“I have every intention of moving forward with [Sweeney] and no doubt that she’ll be public radio’s next star,” Kirchner said. When other partners sign on with the show, she plans to seek CPB funding outside of its Talent Quest initiative.

“You can’t be mildly interested when you create new shows,” Kirchner said. “You have to deeply believe in a project’s potential and future — no matter where doubt might be expressed. You have to be willing to charge forward and say ‘I know this in my bones.’” Launch is also developing new shows with CNN and ABC News ex-anchor Aaron Brown [article] and former NPR correspondent Elizabeth Arnold, who is now reporting freelance from Alaska.

Meanwhile Watson is working with her producer/mentor Richard Paul to adapt her Curiosity Aroused idea into a television series. The radio pilot, which tackles pseudo-science with a modern, post-feminist attitude, has been broadcast by 10 public radio stations, more than any other pilot produced for Talent Quest.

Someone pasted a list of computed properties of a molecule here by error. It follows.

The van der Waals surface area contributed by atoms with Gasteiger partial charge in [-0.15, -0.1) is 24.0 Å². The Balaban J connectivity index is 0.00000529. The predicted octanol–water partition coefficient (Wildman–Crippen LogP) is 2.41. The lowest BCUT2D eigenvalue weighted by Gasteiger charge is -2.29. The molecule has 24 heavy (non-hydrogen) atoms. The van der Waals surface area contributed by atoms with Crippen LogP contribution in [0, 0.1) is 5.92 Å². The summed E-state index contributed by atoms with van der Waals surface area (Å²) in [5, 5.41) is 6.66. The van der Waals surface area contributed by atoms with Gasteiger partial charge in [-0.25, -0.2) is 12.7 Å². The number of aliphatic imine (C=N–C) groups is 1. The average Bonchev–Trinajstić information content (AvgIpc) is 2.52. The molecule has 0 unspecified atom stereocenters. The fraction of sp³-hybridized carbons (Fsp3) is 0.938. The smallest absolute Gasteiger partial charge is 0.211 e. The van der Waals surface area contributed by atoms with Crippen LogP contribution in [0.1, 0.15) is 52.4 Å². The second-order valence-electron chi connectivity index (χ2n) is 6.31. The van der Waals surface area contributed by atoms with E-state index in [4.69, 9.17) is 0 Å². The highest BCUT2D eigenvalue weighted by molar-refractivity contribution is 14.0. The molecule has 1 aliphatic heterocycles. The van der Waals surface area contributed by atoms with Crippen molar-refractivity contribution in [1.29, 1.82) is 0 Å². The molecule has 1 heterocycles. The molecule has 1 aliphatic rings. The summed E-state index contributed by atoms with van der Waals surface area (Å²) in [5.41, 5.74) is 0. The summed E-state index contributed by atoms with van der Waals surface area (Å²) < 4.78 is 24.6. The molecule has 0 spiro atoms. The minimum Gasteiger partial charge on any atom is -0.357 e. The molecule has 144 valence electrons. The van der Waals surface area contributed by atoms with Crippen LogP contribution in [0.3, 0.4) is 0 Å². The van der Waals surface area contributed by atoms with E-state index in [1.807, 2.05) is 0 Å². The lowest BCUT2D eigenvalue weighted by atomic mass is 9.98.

When Watson learned that she hadn’t made the cut two months ago, she was “disappointed and a little surprised,” she told Current. “I guess it was not what CPB was looking for.” 

“It’s a disappointing result, but I had such a great time and got a huge new audience for Skepchick,” she said. “I met fun people and got to see what it’s like to make a great radio show. Plus, I met Richard.”

Another consolation: Several months ago, an astronomer who likes her work officially put her name on an asteroid that he discovered out past Mars [story below].

Third rock from Rebecca

Boston blogger/podcaster Rebecca Watson — one of six finalists in the Public Radio Talent Quest awaiting CPB funding decisions on their program pilots — now has an asteroid named after her.